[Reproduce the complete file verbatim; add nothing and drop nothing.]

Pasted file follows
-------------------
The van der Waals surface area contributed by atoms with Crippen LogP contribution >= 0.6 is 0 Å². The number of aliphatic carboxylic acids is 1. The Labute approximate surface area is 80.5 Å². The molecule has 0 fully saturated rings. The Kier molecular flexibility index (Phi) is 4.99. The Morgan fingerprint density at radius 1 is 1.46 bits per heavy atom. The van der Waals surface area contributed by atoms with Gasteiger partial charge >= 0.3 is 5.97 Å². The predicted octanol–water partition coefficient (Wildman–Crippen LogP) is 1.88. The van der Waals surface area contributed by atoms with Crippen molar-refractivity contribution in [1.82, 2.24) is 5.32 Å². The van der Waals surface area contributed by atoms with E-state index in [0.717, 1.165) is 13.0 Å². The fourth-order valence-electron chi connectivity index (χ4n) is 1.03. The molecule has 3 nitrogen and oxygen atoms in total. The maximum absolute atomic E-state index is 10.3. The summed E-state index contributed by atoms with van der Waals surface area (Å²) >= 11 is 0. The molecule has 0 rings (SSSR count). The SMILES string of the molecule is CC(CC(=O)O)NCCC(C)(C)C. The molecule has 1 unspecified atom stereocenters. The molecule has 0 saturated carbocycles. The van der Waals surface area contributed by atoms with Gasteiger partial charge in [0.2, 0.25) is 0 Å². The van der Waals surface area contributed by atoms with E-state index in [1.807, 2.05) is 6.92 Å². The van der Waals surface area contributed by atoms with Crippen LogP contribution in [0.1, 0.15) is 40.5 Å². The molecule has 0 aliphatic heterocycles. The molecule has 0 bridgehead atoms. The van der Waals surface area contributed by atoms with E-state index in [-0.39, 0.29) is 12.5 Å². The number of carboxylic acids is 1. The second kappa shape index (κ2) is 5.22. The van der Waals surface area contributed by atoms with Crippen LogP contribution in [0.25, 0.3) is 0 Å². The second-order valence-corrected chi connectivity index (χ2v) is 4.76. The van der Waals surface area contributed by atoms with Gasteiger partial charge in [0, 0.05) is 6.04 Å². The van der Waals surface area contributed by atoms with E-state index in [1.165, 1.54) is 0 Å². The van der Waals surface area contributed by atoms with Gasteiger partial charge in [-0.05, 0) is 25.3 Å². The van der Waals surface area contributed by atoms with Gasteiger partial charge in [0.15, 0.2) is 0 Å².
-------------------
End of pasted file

The van der Waals surface area contributed by atoms with Crippen LogP contribution >= 0.6 is 0 Å². The number of aliphatic carboxylic acids is 1. The Labute approximate surface area is 80.5 Å². The molecule has 0 fully saturated rings. The Kier molecular flexibility index (Phi) is 4.99. The Morgan fingerprint density at radius 1 is 1.46 bits per heavy atom. The van der Waals surface area contributed by atoms with Gasteiger partial charge >= 0.3 is 5.97 Å². The predicted octanol–water partition coefficient (Wildman–Crippen LogP) is 1.88. The van der Waals surface area contributed by atoms with Crippen molar-refractivity contribution in [1.82, 2.24) is 5.32 Å². The van der Waals surface area contributed by atoms with E-state index in [0.717, 1.165) is 13.0 Å². The fourth-order valence-electron chi connectivity index (χ4n) is 1.03. The molecule has 3 nitrogen and oxygen atoms in total. The maximum absolute atomic E-state index is 10.3. The summed E-state index contributed by atoms with van der Waals surface area (Å²) >= 11 is 0. The molecule has 0 rings (SSSR count). The SMILES string of the molecule is CC(CC(=O)O)NCCC(C)(C)C. The molecule has 1 unspecified atom stereocenters. The molecule has 0 saturated carbocycles. The van der Waals surface area contributed by atoms with Gasteiger partial charge in [0.2, 0.25) is 0 Å². The van der Waals surface area contributed by atoms with E-state index in [1.807, 2.05) is 6.92 Å². The van der Waals surface area contributed by atoms with Crippen LogP contribution in [0.1, 0.15) is 40.5 Å². The molecule has 0 aliphatic heterocycles. The molecule has 0 bridgehead atoms. The van der Waals surface area contributed by atoms with E-state index in [-0.39, 0.29) is 12.5 Å². The number of carboxylic acids is 1. The second kappa shape index (κ2) is 5.22. The van der Waals surface area contributed by atoms with Crippen LogP contribution in [0.25, 0.3) is 0 Å². The second-order valence-corrected chi connectivity index (χ2v) is 4.76. The van der Waals surface area contributed by atoms with Gasteiger partial charge in [0, 0.05) is 6.04 Å². The van der Waals surface area contributed by atoms with E-state index in [1.165, 1.54) is 0 Å². The van der Waals surface area contributed by atoms with Gasteiger partial charge in [-0.05, 0) is 25.3 Å². The van der Waals surface area contributed by atoms with Gasteiger partial charge in [0.15, 0.2) is 0 Å².